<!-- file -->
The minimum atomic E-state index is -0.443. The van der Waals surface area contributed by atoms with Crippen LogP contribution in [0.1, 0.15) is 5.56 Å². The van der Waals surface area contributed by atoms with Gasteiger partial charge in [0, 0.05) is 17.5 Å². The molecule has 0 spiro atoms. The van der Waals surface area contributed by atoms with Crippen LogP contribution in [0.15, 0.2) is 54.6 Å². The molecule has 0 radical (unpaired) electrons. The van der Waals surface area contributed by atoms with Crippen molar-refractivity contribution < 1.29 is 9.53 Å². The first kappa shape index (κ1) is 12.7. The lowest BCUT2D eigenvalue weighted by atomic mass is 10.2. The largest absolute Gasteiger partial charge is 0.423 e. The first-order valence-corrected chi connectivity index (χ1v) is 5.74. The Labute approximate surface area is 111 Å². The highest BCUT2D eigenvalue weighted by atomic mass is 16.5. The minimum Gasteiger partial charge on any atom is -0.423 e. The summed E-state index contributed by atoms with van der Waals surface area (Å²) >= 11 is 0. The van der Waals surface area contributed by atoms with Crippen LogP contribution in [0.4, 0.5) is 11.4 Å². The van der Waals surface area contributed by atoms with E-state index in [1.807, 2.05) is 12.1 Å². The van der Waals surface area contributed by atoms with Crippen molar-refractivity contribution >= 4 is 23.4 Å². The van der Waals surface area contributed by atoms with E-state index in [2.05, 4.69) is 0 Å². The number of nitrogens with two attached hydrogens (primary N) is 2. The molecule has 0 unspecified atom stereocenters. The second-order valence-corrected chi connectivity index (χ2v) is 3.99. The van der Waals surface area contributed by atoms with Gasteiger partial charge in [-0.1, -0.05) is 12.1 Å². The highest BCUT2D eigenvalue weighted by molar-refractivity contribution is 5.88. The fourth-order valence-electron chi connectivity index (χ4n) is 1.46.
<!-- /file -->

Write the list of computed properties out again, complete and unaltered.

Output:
The minimum atomic E-state index is -0.443. The van der Waals surface area contributed by atoms with Crippen LogP contribution in [0.1, 0.15) is 5.56 Å². The van der Waals surface area contributed by atoms with Gasteiger partial charge in [0, 0.05) is 17.5 Å². The molecule has 0 spiro atoms. The van der Waals surface area contributed by atoms with Crippen LogP contribution in [0.15, 0.2) is 54.6 Å². The molecule has 0 radical (unpaired) electrons. The van der Waals surface area contributed by atoms with Crippen molar-refractivity contribution < 1.29 is 9.53 Å². The first kappa shape index (κ1) is 12.7. The lowest BCUT2D eigenvalue weighted by atomic mass is 10.2. The largest absolute Gasteiger partial charge is 0.423 e. The first-order valence-corrected chi connectivity index (χ1v) is 5.74. The Labute approximate surface area is 111 Å². The highest BCUT2D eigenvalue weighted by atomic mass is 16.5. The minimum Gasteiger partial charge on any atom is -0.423 e. The summed E-state index contributed by atoms with van der Waals surface area (Å²) >= 11 is 0. The van der Waals surface area contributed by atoms with Crippen LogP contribution in [0.4, 0.5) is 11.4 Å². The van der Waals surface area contributed by atoms with E-state index in [1.807, 2.05) is 12.1 Å². The van der Waals surface area contributed by atoms with Crippen molar-refractivity contribution >= 4 is 23.4 Å². The van der Waals surface area contributed by atoms with E-state index in [2.05, 4.69) is 0 Å². The number of nitrogens with two attached hydrogens (primary N) is 2. The molecule has 0 unspecified atom stereocenters. The second-order valence-corrected chi connectivity index (χ2v) is 3.99. The van der Waals surface area contributed by atoms with Gasteiger partial charge in [-0.1, -0.05) is 12.1 Å². The highest BCUT2D eigenvalue weighted by molar-refractivity contribution is 5.88. The fourth-order valence-electron chi connectivity index (χ4n) is 1.46.